Prince Mohammed bin Zayed, the 29-year-old commander of the almost negligible air force of the United Arab Emirates, had come to Washington shopping for weapons.
In 1991, in the months after Iraq’s invasion of Kuwait, the young prince wanted to buy so much military hardware to protect his own oil-rich monarchy — from Hellfire missiles to Apache helicopters to F-16 jets — that Congress worried he might destabilize the region.
But the Pentagon, trying to cultivate accommodating allies in the Gulf, had identified Prince Mohammed as a promising partner. The favorite son of the semi-literate Bedouin who founded the United Arab Emirates, Prince Mohammed was a serious-minded, British-trained helicopter pilot who had persuaded his father to transfer $4 billion into the United States Treasury to help pay for the 1991 war in Iraq.
Richard A. Clarke, then an assistant secretary of state, reassured lawmakers that the young prince would never become “an aggressor.”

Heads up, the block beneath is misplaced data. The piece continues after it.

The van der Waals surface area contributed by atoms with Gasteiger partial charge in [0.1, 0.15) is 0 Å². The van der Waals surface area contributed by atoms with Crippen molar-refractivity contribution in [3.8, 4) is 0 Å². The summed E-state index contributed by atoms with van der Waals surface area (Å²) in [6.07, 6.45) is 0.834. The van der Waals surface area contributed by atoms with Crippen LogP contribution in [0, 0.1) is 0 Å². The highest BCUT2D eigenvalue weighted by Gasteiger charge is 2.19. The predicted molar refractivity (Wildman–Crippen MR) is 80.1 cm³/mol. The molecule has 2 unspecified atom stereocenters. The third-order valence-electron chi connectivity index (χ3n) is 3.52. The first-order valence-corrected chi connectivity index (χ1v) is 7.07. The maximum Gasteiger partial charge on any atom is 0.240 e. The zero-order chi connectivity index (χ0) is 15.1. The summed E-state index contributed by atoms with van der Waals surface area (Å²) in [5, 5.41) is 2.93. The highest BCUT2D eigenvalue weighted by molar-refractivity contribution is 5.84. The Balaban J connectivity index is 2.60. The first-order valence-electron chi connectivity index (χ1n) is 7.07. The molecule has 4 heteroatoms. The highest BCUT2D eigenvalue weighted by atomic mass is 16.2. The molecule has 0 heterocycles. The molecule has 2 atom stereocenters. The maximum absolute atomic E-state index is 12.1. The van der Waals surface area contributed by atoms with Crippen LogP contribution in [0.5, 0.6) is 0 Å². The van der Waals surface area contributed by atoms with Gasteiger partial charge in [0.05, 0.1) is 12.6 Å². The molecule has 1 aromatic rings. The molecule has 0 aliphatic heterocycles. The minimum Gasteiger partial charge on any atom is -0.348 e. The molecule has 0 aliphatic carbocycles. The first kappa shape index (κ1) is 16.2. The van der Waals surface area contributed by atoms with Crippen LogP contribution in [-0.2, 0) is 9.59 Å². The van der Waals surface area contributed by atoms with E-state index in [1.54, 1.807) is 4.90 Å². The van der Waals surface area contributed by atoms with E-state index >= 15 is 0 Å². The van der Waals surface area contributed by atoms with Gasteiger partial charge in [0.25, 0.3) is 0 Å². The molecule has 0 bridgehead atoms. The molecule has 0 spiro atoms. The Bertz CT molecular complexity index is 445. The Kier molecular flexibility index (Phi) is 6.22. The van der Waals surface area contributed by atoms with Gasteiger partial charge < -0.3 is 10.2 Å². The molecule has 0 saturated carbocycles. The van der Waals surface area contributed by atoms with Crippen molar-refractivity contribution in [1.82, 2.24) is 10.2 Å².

“The U.A.E. is not now and never will be a threat to stability or peace in the region,” Mr. Clarke said in congressional testimony. “That is very hard to imagine. Indeed, the U.A.E. is a force for peace.”
Thirty years later, Prince Mohammed, now 58, crown prince of Abu Dhabi and de facto ruler of the United Arab Emirates, is arguably the most powerful leader in the Arab world. He is also among the most influential foreign voices in Washington, urging the United States to adopt his increasingly bellicose approach to the region. [Continue reading…]